"Each has his own tree of ancestors, but at the top of all sits Probably Arboreal." - Robert Louis Stevenson

Wednesday, 11 July 2012

On Wedding Wednesday: Matthew Hall and Kate Birchall Geoghegan

As I noted on Twitter earlier, today is the 138th anniversary of the marriage of Matt Hall and Kate Birchall Geoghegan. As this happens to fall on Wedding Wednesday I thought I might just write what will be a very brief post about it.
The wedding took place on 11 July 1874, a Saturday, at St Peter’s Church in Bolton, Lancashire. The couples were married by banns by John Stott, Lecturer & Curate. The present church had been completed and consecrated just three years earlier.
Matthew Hall was aged 24 and a ‘Boiler Maker’, a bachelor of 20 Velvet Walks. His bride to be was Kathleen Birchall Geoghegan, aged 20, a spinster of 19 Portugal St. The clerk misspelt the bride's surname as 'Geoghean'.
The groom's father was John Hall, ‘Cloth Milliner’, and the bride’s father Joseph Bryan Geoghegan, ‘Musician’. Joseph Bryan Geoghegan is also given as witness to the marriage, as is Kate’s sister, Ann Birchall Geoghegan. This is unsurprising as the wedding took place in Kate’s hometown, while Matt’s family were far away in Middlesbrough and in Batley. I wonder whether any of them were present?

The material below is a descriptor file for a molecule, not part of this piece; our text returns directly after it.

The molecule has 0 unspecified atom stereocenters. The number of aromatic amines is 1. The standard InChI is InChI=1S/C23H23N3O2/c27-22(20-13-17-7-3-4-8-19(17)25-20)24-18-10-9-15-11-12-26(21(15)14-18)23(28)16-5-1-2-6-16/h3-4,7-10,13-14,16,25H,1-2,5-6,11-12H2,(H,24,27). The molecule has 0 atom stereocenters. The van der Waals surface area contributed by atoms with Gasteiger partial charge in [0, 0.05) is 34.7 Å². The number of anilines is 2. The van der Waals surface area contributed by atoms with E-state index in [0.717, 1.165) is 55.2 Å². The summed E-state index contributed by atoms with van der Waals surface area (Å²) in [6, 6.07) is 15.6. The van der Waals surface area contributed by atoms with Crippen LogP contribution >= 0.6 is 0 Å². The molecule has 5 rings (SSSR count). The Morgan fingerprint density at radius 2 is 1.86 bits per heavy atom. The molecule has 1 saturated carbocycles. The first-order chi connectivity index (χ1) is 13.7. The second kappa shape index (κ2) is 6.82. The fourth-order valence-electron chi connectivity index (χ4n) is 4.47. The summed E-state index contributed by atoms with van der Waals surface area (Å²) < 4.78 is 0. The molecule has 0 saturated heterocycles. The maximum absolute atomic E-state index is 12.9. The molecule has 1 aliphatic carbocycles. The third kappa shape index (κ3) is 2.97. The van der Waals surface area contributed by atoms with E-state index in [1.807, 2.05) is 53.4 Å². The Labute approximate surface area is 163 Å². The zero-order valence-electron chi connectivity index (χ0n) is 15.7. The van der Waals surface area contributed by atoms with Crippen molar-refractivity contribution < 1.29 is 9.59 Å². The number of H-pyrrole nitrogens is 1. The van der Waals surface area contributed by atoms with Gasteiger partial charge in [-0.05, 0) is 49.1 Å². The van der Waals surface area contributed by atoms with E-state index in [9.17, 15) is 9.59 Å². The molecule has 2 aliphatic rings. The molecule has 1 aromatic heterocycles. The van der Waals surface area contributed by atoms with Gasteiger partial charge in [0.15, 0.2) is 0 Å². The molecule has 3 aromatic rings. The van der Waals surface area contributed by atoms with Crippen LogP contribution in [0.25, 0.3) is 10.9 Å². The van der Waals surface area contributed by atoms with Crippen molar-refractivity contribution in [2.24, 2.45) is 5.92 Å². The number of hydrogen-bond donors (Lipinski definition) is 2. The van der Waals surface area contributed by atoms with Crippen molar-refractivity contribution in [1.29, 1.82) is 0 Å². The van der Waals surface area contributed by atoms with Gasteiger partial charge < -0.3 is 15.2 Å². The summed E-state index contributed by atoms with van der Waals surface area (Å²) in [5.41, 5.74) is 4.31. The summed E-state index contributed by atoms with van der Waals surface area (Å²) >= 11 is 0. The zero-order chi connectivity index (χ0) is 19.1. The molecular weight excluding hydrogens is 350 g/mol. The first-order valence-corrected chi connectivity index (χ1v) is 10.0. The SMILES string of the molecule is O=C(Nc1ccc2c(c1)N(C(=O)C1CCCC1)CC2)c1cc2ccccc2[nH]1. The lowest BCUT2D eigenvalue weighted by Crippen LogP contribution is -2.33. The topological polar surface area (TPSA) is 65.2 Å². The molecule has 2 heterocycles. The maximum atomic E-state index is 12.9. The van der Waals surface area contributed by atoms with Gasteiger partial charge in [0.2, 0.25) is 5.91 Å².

I tried, for fun, to find out what the weather might have been like (perhaps inspired by our rather changeable summer weather at the moment). I couldn’t find much for the Bolton area, but there was a huge thunderstorm in Tunbridge Wells that day and three inches of rain fell in two hours. In light of this, and given that Bolton is practically Manchester, I suspect it was most likely raining!
The couple went on to have five children together, between 1879 and 1891. But the marriage didn’t last - perhaps because, as the old rhyme says, 'Saturday brides will have no luck at all'.

Matthew Hall divorced his wife on the grounds of adultery in 1896. He then moved from Lincoln, where the couple had been living for at least five years to take up a post at the Gaiety in Hanley, where he remained until at least 1812. He died in Barnsley in 1922. I have found no trace of Kate following their divorce – a mystery yet to be solved.
L x

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